For several years now, Thanksgiving has been met with a wave of protest from woke groups who claim the holiday is racist and celebrates the theft of land and the genocide of indigenous peoples by European settlers. However, history has something to say about that.
From the beginning, the pilgrims were outcasts. Not only were Puritans outcasts from the Church of England, but the pilgrims themselves were even an outcast sect of the Puritans. The Pilgrims were referred to as Separatists. The trip to the New World was so they could create their own community far away from the persecution of the King. Their trip was financed by a private firm and the Pilgrims were to pay them back from fishing and growing crops (something the Pilgrims had no knowledge of). The lands they came to were not inhabited when they came ashore and they were a small group of 101.
The Algonquian speaking peoples populated what is the southern part of New England (and much of the US). The tribes of the east coast had been trading with the Dutch for over 100 years. Some Euro traders soured this relationship when they began kidnapping and enslaving native tribes people. In 1616, disease was introduced to the native population that filled the east coast which had wiped out several confederations including much of the Wampanoag upon whose land the Pilgrims landed. The Pilgrims saw that the land had been cleared in the village of Patuxet, but were amazed to find no one. The Pilgrims would later meet Samoset of the Abenaki tribe who spoke some English and explained what happened. Samoset would introduce the Pilgrims to Squanto who was the last remaining member of the Patuxet and who himself was only saved due to being captured by Spaniards and sold into slavery. He was bought by and Englishman who set him free, taught him to read and speak English and who taught him Christianity. Squanto himself was converted. He was then sent back to his homeland by the English. Sqyanto served 20 years as interpreter for the Pilgrims and taught them fishing and agriculture techniques that saved the colony from hunger. Squanto and Samoset introduced the Separatists to Massasoit, sachem of the Wampanoag. They would form a bond and treaty of mutual protection that would last 50 years.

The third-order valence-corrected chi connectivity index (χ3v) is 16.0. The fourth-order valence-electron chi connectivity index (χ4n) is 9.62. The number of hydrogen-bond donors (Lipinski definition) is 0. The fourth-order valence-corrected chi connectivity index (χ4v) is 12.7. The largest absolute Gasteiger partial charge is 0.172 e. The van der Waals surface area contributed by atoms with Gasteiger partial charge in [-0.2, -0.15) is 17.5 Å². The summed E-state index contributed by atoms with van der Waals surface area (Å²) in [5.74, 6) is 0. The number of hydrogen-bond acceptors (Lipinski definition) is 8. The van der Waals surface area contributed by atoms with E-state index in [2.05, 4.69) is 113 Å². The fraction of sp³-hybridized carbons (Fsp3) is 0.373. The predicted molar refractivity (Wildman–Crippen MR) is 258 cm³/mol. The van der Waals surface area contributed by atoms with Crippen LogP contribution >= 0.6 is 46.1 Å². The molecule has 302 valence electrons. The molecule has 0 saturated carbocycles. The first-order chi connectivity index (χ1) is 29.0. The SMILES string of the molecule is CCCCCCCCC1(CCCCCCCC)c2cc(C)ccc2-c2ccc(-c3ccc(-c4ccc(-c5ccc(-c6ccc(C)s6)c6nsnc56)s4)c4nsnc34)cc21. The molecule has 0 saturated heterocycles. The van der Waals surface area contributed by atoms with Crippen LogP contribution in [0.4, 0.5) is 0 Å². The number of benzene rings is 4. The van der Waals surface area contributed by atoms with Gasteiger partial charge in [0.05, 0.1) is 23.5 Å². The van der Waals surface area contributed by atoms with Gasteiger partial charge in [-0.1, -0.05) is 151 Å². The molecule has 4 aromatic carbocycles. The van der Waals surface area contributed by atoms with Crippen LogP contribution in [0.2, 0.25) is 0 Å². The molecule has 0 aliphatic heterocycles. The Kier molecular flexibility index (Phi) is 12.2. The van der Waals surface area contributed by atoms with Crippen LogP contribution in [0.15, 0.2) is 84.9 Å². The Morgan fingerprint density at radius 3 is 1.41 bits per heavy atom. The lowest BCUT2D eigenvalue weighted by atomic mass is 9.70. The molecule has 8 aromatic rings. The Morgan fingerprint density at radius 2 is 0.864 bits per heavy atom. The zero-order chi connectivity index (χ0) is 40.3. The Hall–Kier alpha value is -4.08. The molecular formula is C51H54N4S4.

It wasn't until later years that other groups that settled in other parts of New England that trouble began as those settlers began warring against the natives. The Pilgrims themselves, however, had a good relationship with the Wampanoag tribe. It should also be noted that a plot was discovered that Squanto sought to overthrow the Sachem Massasoit (amongst other allegations). The Pilgrims eventually handed Squanto over for justice at the hands of the tribe. It was at this moment that foreign ships appeared in the harbor. Fearing it was the French, William Bradford changed his mind stating he must identify the ship before handing over Squanto. The Wampanoag left in anger at the delay. Squanto later died of a fever with William Bradford by his side. Bradford later described his death,
In this place Squanto fell sick of Indian fever, bleeding much at the nose (which the Indians take as a symptom of death) and within a few days died there; desiring the Governor to pray for him, that he might go to the Englishmen's God in Heaven; and bequeathed sundry of his things to English friends, as remembrances of his love; of whom they had a great loss.
Thanksgiving feasts were common in England. There was no "first Thanksgiving" per se, but rather a harvest feast. There was another by other colonies during the same period. As America grew, communities had Thanksgiving/Harvest feasts. By the 1860s, different states and Canada had Thanksgiving feasts at different times. There's even a recording of a Thanksgiving feast in Texas at a Mission in the 1500s. In 1863, Abraham Lincoln commemorated a day of Thanksgiving to thank God for blessing the Union during the civil war. This was after a campaign for such a day by Sarah Joseph Hale written in letters for 40 years. Most states had taken to the last Thursday in November for a day of Thanksgiving which was also "Evacuation Day", a day marking the exit of the British Army from America after the Revolution. The final date was recognized after reconstruction ended in the 1870s. In 1939, President Franklin D. Roosevelt proclaimed the next to last Thursday as Thanksgiving day to increase the holiday shopping time. However, in 1941, he signed a new resolution marking the 4th Thursday in November as Thanksgiving day.
So what does all this have to do with racism? Well, in a word, nothing. The actions of both Europeans and Americans against native peoples have been grouped together and blamed on both Columbus and the Pilgrims. However, the Pilgrims themselves never took such actions against the Narraganset. The Native peoples themselves had just as much political intrigue and violent tendencies as any other people group and wars between tribes were constantly fought as each tribe took slaves and land. Today, Thanksgiving is a time to give thanks to God for all that He has done for us. The call of racism is a misguided attempt to bring to light the crimes committed centuries ago and it is untruthful at best. So this season, study the true history of the Pilgrims and their relationship with the Narraganset as well as other settlers and their awful treatment of native tribes. And then, give thanks to the creator of us all and pray for reconciliation through Christ Jesus who is LORD of all and LORD over all.